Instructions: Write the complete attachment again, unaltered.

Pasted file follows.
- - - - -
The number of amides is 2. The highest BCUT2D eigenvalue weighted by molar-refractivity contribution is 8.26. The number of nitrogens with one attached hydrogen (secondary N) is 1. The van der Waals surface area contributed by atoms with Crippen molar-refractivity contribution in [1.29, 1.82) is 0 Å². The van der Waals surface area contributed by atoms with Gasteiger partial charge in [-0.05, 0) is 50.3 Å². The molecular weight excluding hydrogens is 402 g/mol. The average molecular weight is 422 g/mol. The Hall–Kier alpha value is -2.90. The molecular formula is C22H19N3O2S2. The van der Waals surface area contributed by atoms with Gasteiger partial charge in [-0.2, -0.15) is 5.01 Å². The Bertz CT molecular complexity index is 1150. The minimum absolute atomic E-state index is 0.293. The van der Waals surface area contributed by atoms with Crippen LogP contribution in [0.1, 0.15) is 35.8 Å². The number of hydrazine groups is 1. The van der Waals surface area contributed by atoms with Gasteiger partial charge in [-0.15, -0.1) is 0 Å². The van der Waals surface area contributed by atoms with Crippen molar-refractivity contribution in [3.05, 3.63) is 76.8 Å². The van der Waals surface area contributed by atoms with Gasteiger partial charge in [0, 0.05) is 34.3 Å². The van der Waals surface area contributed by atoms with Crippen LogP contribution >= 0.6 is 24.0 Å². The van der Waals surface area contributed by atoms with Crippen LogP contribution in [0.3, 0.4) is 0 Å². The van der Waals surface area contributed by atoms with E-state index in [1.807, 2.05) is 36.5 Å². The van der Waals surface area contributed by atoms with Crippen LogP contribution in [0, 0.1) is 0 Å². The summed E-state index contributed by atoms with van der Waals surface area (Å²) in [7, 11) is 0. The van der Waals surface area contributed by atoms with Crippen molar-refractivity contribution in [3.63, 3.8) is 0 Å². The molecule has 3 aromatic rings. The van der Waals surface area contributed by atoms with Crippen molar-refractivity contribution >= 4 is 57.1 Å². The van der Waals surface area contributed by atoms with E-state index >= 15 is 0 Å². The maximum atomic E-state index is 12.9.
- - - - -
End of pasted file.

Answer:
The number of amides is 2. The highest BCUT2D eigenvalue weighted by molar-refractivity contribution is 8.26. The number of nitrogens with one attached hydrogen (secondary N) is 1. The van der Waals surface area contributed by atoms with Crippen molar-refractivity contribution in [1.29, 1.82) is 0 Å². The van der Waals surface area contributed by atoms with Gasteiger partial charge in [-0.05, 0) is 50.3 Å². The molecular weight excluding hydrogens is 402 g/mol. The average molecular weight is 422 g/mol. The Hall–Kier alpha value is -2.90. The molecular formula is C22H19N3O2S2. The van der Waals surface area contributed by atoms with Gasteiger partial charge in [-0.2, -0.15) is 5.01 Å². The Bertz CT molecular complexity index is 1150. The minimum absolute atomic E-state index is 0.293. The van der Waals surface area contributed by atoms with Crippen LogP contribution in [0.1, 0.15) is 35.8 Å². The number of hydrazine groups is 1. The van der Waals surface area contributed by atoms with Gasteiger partial charge in [-0.15, -0.1) is 0 Å². The van der Waals surface area contributed by atoms with Crippen molar-refractivity contribution in [3.05, 3.63) is 76.8 Å². The van der Waals surface area contributed by atoms with Gasteiger partial charge in [0, 0.05) is 34.3 Å². The van der Waals surface area contributed by atoms with Crippen LogP contribution >= 0.6 is 24.0 Å². The van der Waals surface area contributed by atoms with Crippen LogP contribution in [0.3, 0.4) is 0 Å². The van der Waals surface area contributed by atoms with E-state index in [1.807, 2.05) is 36.5 Å². The van der Waals surface area contributed by atoms with Crippen LogP contribution in [0, 0.1) is 0 Å². The summed E-state index contributed by atoms with van der Waals surface area (Å²) in [7, 11) is 0. The van der Waals surface area contributed by atoms with Crippen molar-refractivity contribution in [3.63, 3.8) is 0 Å². The molecule has 3 aromatic rings. The van der Waals surface area contributed by atoms with Crippen molar-refractivity contribution >= 4 is 57.1 Å². The van der Waals surface area contributed by atoms with E-state index >= 15 is 0 Å². The maximum atomic E-state index is 12.9.